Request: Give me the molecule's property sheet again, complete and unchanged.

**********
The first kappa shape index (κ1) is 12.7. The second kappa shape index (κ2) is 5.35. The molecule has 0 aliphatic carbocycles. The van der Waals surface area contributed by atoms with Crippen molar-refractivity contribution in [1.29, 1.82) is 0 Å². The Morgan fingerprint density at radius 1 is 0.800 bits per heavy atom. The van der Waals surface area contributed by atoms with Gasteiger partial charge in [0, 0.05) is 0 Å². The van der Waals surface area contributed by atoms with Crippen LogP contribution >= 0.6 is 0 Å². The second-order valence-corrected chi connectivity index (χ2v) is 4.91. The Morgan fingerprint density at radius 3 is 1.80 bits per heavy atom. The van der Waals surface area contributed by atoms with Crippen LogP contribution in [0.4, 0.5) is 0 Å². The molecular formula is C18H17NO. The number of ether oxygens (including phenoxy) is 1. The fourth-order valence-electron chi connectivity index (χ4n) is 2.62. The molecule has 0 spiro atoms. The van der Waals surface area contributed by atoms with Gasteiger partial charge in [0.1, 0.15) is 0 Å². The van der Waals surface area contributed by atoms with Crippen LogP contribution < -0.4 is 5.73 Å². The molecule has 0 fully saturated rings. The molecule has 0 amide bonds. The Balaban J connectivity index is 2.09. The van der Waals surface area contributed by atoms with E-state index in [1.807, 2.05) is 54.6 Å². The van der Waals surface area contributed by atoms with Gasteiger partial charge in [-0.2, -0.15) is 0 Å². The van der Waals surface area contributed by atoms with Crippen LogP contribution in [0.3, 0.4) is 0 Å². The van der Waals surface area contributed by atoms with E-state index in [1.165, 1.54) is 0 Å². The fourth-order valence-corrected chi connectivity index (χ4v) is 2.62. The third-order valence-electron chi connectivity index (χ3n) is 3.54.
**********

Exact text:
The first kappa shape index (κ1) is 12.7. The second kappa shape index (κ2) is 5.35. The molecule has 0 aliphatic carbocycles. The van der Waals surface area contributed by atoms with Crippen molar-refractivity contribution in [1.29, 1.82) is 0 Å². The Morgan fingerprint density at radius 1 is 0.800 bits per heavy atom. The van der Waals surface area contributed by atoms with Gasteiger partial charge in [0, 0.05) is 0 Å². The van der Waals surface area contributed by atoms with Crippen LogP contribution >= 0.6 is 0 Å². The second-order valence-corrected chi connectivity index (χ2v) is 4.91. The Morgan fingerprint density at radius 3 is 1.80 bits per heavy atom. The van der Waals surface area contributed by atoms with Crippen LogP contribution in [0.4, 0.5) is 0 Å². The molecular formula is C18H17NO. The number of ether oxygens (including phenoxy) is 1. The fourth-order valence-electron chi connectivity index (χ4n) is 2.62. The molecule has 0 spiro atoms. The van der Waals surface area contributed by atoms with Gasteiger partial charge in [0.1, 0.15) is 0 Å². The van der Waals surface area contributed by atoms with Crippen LogP contribution < -0.4 is 5.73 Å². The molecule has 0 fully saturated rings. The molecule has 0 amide bonds. The Balaban J connectivity index is 2.09. The van der Waals surface area contributed by atoms with E-state index in [1.807, 2.05) is 54.6 Å². The van der Waals surface area contributed by atoms with Gasteiger partial charge in [-0.2, -0.15) is 0 Å². The van der Waals surface area contributed by atoms with Crippen LogP contribution in [0.3, 0.4) is 0 Å². The van der Waals surface area contributed by atoms with E-state index in [1.165, 1.54) is 0 Å². The fourth-order valence-corrected chi connectivity index (χ4v) is 2.62. The third-order valence-electron chi connectivity index (χ3n) is 3.54.